mondo cool, you’re not quite right about how to obtain a copyright. No registration with the government is required for copyright to attach to materials, although you can register (and there are certain benefits to registration).
But you are generally correct that the CHI doesn’t really have anything of remark in it.
Steve (#2) – I’ve had leaders who wouldn’t let anyone “not authorized” to read the CHI. They would look up the information and quote it, but would never actually let the person handle the book. The majority of leaders, however, would as you state, allow a member to read it, if only in the Bishop’s office.
JT (#38) – One of the reasons, in my very humble (and probably wrong) opinion, the church doesn’t disseminate the CHI is that if members don’t know what’s in it, then “the unwritten order of things” can be promulgated. I live in a ward, no joke, that doesn’t allow women to open sacrament meeting with prayer, only allows the young men to bless/pass the sacrament if they are in white shirts, and doesn’t allow any fund-raising activities for camp. All of which the CHI would indicate, implicitly or explicitly, are not the order of things. Maybe that’s just my pessimistic way of agreeing that if the CHI was widely disseminated then “every member a bishop.”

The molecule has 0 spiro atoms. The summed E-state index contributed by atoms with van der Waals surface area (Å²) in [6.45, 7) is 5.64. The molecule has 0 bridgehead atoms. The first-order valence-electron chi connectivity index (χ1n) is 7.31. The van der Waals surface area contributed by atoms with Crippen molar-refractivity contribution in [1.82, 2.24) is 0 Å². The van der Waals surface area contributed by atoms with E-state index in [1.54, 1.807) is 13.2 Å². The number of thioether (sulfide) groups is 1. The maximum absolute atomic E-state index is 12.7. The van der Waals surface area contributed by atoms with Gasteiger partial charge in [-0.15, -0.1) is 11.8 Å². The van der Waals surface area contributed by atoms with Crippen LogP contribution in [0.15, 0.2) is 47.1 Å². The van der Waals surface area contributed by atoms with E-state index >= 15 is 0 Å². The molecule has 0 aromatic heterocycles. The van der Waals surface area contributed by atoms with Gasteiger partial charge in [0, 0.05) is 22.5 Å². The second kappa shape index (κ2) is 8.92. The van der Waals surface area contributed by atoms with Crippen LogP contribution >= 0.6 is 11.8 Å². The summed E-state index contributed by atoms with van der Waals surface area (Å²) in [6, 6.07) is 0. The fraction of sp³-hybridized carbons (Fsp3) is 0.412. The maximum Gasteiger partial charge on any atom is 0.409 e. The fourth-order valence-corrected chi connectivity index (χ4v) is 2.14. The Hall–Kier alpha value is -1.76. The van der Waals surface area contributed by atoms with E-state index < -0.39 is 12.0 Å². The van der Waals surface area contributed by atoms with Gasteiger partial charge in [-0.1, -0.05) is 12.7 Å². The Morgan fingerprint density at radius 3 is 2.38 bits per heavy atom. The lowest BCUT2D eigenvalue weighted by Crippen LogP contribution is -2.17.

Now, on the other hand, maybe the information should be more widely disseminated. I have a friend who didn’t know, as Ronan mentioned, that the CHI contains a statement against vasectomies. My friend, who found out about the statement only after he had his, was quite remorseful and told me he wouldn’t have had it had he known what the CHI said.
I think the church should just put the CHI on lds.org. From the illicit Internet copy I scanned, it seems pretty mundane.
Your husband’s suggestion is hysterical.
October 9, 2014 By Cynthia L. 55 Comments
The Living Christ
Enter your email address to follow BCC and receive new posts by email.
Return to top of page
Blog at WordPress.com. · The Minimum Theme.
Get every new post delivered to your Inbox.
Join 9,484 other followers